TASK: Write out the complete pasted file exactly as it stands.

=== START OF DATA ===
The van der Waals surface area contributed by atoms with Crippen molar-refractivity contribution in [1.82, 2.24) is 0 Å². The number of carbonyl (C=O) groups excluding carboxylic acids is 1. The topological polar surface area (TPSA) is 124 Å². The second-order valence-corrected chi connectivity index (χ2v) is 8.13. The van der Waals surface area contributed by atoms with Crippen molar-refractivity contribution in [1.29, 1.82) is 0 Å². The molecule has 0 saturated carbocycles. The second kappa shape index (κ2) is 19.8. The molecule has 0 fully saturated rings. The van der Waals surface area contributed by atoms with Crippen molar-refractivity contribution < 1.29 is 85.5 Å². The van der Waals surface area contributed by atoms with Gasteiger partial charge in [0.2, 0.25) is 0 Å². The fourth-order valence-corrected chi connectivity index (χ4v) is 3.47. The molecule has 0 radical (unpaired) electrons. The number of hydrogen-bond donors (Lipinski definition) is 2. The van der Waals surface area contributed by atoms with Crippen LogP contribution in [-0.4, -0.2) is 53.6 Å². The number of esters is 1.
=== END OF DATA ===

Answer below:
The van der Waals surface area contributed by atoms with Crippen molar-refractivity contribution in [1.82, 2.24) is 0 Å². The number of carbonyl (C=O) groups excluding carboxylic acids is 1. The topological polar surface area (TPSA) is 124 Å². The second-order valence-corrected chi connectivity index (χ2v) is 8.13. The van der Waals surface area contributed by atoms with Crippen molar-refractivity contribution in [1.29, 1.82) is 0 Å². The molecule has 0 saturated carbocycles. The second kappa shape index (κ2) is 19.8. The molecule has 0 fully saturated rings. The van der Waals surface area contributed by atoms with Crippen molar-refractivity contribution < 1.29 is 85.5 Å². The van der Waals surface area contributed by atoms with Gasteiger partial charge in [0.2, 0.25) is 0 Å². The fourth-order valence-corrected chi connectivity index (χ4v) is 3.47. The molecule has 0 radical (unpaired) electrons. The number of hydrogen-bond donors (Lipinski definition) is 2. The van der Waals surface area contributed by atoms with Crippen LogP contribution in [-0.4, -0.2) is 53.6 Å². The number of esters is 1.